Sunday, May 27, 2012


A two lane rural road is made safer by adding a bike lane.
It's no secret that my vision for Amberley is a community that is not only accessible to pedestrians and cyclists, but also a community where the places we go to meet our friends, shop, and relax over a glass of wine, are right here in our own neighborhood. To that end, I have been attending sessions devoted to the concept of "Complete Streets" and "Form Based Codes" given by the Hamilton County Planning Partnership and the City of Cincinnati. Briefly, Form Based Codes require a community to decide what they want their built community to look like. Mixed use is more desirable than, say, platting a zone to be either strictly residential or strictly business. Parking lots are not determined by square footage of office or store, but by accessibility and how best to encourage shoppers to enter the facility. In the City of Cincinnati, the focus is on revitalizing and re-imagining neighborhoods that have been built over the years in conformance with out-of-date zoning codes and in deference to the automobile. Streets have become too wide and speed limits too fast to encourage drivers to slow down, stop, and get out of their cars to shop. Giant offices, warehouses, and high rise apartments have been built in once historic and unique neighborhoods with no consideration to the overall look and feel of the neighborhood. In Amberley, many of our neighborhoods are isolated platted subdivisions offering only one way in and out, with no easy access to main roads other than by car.  Under Vice Mayor Roxanne Qualls leadership, the City of Cincinnati is trying to change the look and feel of its neighborhoods with the adoption of Form Based Codes in place of traditional zoning.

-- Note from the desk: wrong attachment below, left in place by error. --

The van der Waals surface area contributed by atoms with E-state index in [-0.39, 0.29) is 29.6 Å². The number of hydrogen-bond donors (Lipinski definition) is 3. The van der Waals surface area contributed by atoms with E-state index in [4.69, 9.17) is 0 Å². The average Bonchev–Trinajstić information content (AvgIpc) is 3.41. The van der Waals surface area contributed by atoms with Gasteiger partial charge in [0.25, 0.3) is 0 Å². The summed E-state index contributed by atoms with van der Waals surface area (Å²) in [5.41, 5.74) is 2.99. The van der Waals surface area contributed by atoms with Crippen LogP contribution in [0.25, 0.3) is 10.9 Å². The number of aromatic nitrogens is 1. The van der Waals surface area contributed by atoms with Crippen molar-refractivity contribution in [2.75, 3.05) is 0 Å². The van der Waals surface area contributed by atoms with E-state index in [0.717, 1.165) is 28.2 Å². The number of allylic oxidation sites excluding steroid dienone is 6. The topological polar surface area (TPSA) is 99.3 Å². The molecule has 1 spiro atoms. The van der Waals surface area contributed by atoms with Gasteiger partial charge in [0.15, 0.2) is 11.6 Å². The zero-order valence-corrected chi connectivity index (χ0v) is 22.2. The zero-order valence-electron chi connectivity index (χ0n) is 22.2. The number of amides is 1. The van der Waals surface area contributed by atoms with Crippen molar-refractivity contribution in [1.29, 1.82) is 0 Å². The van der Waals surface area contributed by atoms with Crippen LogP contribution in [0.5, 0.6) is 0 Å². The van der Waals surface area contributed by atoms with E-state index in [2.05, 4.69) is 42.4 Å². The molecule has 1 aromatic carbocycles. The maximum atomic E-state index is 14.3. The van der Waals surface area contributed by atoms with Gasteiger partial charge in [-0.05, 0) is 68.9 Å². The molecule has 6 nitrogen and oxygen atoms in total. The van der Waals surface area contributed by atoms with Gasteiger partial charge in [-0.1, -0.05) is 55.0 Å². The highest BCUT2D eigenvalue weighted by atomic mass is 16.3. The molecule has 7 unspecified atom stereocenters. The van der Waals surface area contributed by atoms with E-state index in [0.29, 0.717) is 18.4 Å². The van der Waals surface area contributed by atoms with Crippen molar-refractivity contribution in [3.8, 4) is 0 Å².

Last week, I attended a seminar at the Cincinnati Bar Association focusing on Local Government law. Topics included zoning and fair housing, but most interesting to me was that one of the topics was Form Based Codes. I asked Vice Mayor Qualls specifically about Amberley Village and Amberley Green in particular. Could Form Based Codes be used to plan a large, currently undeveloped property? In fact, we are in an ideal position to be proactive in terms of what we want the Amberley of the future to be and look like. An Amberley resident and fellow attorney sitting in front of me turned around and said, "I want three restaurants, a bar, and an ice cream parlour." This resident is a young mom and is representative of what young families want -- walkablity and complete streets. An opinion piece in today's New York Times confirmed that this is the trend throughout the country. Previously, home values in strictly suburban communities like Amberley have been higher than urban counterparts. But the trend has shifted dramatically, around the country and in Amberley Village.   According to Rick Hall, president of Hall Planning & Engineering, complete streets which include access to transportation options and safe, walkable convenient communities are happier communities. The time is now, when the need for new revenue is of paramount importance,  for Amberley to be thinking about and planning for the future of Amberley Green and Amberley Village.

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